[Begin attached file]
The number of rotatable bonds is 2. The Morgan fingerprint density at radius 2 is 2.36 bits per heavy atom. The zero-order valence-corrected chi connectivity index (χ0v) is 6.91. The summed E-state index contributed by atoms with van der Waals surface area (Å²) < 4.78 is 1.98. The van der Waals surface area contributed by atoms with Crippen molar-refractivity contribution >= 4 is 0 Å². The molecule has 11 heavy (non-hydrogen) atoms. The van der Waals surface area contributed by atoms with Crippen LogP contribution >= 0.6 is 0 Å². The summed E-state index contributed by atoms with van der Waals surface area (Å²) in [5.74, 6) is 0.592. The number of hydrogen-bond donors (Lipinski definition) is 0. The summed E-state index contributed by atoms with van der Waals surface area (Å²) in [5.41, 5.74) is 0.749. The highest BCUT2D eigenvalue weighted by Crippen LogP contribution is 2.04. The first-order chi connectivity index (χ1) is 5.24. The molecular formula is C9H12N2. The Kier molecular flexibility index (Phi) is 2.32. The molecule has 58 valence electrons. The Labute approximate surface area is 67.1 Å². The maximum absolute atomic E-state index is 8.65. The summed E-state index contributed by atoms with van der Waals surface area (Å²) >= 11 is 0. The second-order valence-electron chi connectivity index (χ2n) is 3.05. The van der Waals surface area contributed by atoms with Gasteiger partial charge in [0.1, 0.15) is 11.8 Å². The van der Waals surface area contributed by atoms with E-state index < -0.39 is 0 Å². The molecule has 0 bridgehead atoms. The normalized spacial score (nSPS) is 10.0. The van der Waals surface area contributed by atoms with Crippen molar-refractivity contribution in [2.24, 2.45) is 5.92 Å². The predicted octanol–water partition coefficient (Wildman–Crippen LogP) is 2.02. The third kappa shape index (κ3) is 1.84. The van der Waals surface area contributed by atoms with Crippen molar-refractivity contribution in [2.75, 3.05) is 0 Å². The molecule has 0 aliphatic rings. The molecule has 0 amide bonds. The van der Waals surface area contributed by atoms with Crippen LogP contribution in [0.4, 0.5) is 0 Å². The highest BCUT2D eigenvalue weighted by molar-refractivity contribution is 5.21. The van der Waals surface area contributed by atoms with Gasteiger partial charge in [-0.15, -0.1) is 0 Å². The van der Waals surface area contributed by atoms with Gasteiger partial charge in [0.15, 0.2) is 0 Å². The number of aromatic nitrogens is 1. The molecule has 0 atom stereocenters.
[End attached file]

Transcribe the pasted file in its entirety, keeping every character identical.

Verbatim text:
The number of rotatable bonds is 2. The Morgan fingerprint density at radius 2 is 2.36 bits per heavy atom. The zero-order valence-corrected chi connectivity index (χ0v) is 6.91. The summed E-state index contributed by atoms with van der Waals surface area (Å²) < 4.78 is 1.98. The van der Waals surface area contributed by atoms with Crippen molar-refractivity contribution >= 4 is 0 Å². The molecule has 11 heavy (non-hydrogen) atoms. The van der Waals surface area contributed by atoms with Crippen LogP contribution >= 0.6 is 0 Å². The summed E-state index contributed by atoms with van der Waals surface area (Å²) in [5.74, 6) is 0.592. The number of hydrogen-bond donors (Lipinski definition) is 0. The summed E-state index contributed by atoms with van der Waals surface area (Å²) in [5.41, 5.74) is 0.749. The highest BCUT2D eigenvalue weighted by Crippen LogP contribution is 2.04. The first-order chi connectivity index (χ1) is 5.24. The molecular formula is C9H12N2. The Kier molecular flexibility index (Phi) is 2.32. The molecule has 58 valence electrons. The Labute approximate surface area is 67.1 Å². The maximum absolute atomic E-state index is 8.65. The summed E-state index contributed by atoms with van der Waals surface area (Å²) >= 11 is 0. The second-order valence-electron chi connectivity index (χ2n) is 3.05. The van der Waals surface area contributed by atoms with Gasteiger partial charge in [0.1, 0.15) is 11.8 Å². The van der Waals surface area contributed by atoms with E-state index < -0.39 is 0 Å². The molecule has 0 bridgehead atoms. The normalized spacial score (nSPS) is 10.0. The van der Waals surface area contributed by atoms with Crippen molar-refractivity contribution in [2.24, 2.45) is 5.92 Å². The predicted octanol–water partition coefficient (Wildman–Crippen LogP) is 2.02. The third kappa shape index (κ3) is 1.84. The van der Waals surface area contributed by atoms with Crippen molar-refractivity contribution in [2.75, 3.05) is 0 Å². The molecule has 0 aliphatic rings. The molecule has 0 amide bonds. The van der Waals surface area contributed by atoms with Crippen LogP contribution in [0.4, 0.5) is 0 Å². The highest BCUT2D eigenvalue weighted by molar-refractivity contribution is 5.21. The van der Waals surface area contributed by atoms with Gasteiger partial charge in [-0.15, -0.1) is 0 Å². The van der Waals surface area contributed by atoms with Gasteiger partial charge in [0.15, 0.2) is 0 Å². The number of aromatic nitrogens is 1. The molecule has 0 atom stereocenters.